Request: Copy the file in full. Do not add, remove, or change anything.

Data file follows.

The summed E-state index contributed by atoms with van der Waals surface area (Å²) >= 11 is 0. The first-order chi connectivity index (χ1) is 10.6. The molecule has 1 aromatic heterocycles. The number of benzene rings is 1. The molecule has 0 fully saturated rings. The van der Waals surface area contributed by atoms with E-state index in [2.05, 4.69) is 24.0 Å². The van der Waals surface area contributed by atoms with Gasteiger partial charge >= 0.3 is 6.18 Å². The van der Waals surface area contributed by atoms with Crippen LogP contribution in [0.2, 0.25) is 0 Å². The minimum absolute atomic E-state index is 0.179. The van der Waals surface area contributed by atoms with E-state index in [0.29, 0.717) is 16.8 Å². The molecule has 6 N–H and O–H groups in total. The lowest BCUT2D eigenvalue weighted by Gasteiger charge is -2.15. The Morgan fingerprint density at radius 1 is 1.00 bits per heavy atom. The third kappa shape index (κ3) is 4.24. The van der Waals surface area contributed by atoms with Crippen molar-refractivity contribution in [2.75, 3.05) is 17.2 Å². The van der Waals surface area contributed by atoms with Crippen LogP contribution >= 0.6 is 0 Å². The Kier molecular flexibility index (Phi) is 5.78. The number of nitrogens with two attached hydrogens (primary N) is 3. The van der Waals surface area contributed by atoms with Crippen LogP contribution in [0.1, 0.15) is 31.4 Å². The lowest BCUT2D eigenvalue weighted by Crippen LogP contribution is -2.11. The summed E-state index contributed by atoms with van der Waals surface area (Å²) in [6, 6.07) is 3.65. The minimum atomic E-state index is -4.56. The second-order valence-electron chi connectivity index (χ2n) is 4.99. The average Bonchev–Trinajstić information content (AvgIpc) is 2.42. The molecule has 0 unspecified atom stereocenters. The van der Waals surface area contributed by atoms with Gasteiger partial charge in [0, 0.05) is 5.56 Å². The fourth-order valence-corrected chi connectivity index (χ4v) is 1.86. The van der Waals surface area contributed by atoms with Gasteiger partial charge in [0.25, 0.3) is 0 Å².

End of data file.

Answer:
The summed E-state index contributed by atoms with van der Waals surface area (Å²) >= 11 is 0. The first-order chi connectivity index (χ1) is 10.6. The molecule has 1 aromatic heterocycles. The number of benzene rings is 1. The molecule has 0 fully saturated rings. The van der Waals surface area contributed by atoms with E-state index in [2.05, 4.69) is 24.0 Å². The van der Waals surface area contributed by atoms with Gasteiger partial charge >= 0.3 is 6.18 Å². The van der Waals surface area contributed by atoms with Crippen LogP contribution in [0.2, 0.25) is 0 Å². The minimum absolute atomic E-state index is 0.179. The van der Waals surface area contributed by atoms with E-state index in [0.29, 0.717) is 16.8 Å². The molecule has 6 N–H and O–H groups in total. The lowest BCUT2D eigenvalue weighted by Gasteiger charge is -2.15. The Morgan fingerprint density at radius 1 is 1.00 bits per heavy atom. The third kappa shape index (κ3) is 4.24. The van der Waals surface area contributed by atoms with Crippen molar-refractivity contribution in [2.75, 3.05) is 17.2 Å². The van der Waals surface area contributed by atoms with Crippen LogP contribution >= 0.6 is 0 Å². The Kier molecular flexibility index (Phi) is 5.78. The number of nitrogens with two attached hydrogens (primary N) is 3. The van der Waals surface area contributed by atoms with Crippen LogP contribution in [0.1, 0.15) is 31.4 Å². The lowest BCUT2D eigenvalue weighted by Crippen LogP contribution is -2.11. The summed E-state index contributed by atoms with van der Waals surface area (Å²) in [6, 6.07) is 3.65. The minimum atomic E-state index is -4.56. The second-order valence-electron chi connectivity index (χ2n) is 4.99. The average Bonchev–Trinajstić information content (AvgIpc) is 2.42. The molecule has 0 unspecified atom stereocenters. The van der Waals surface area contributed by atoms with Gasteiger partial charge in [0, 0.05) is 5.56 Å². The fourth-order valence-corrected chi connectivity index (χ4v) is 1.86. The van der Waals surface area contributed by atoms with Gasteiger partial charge in [0.25, 0.3) is 0 Å².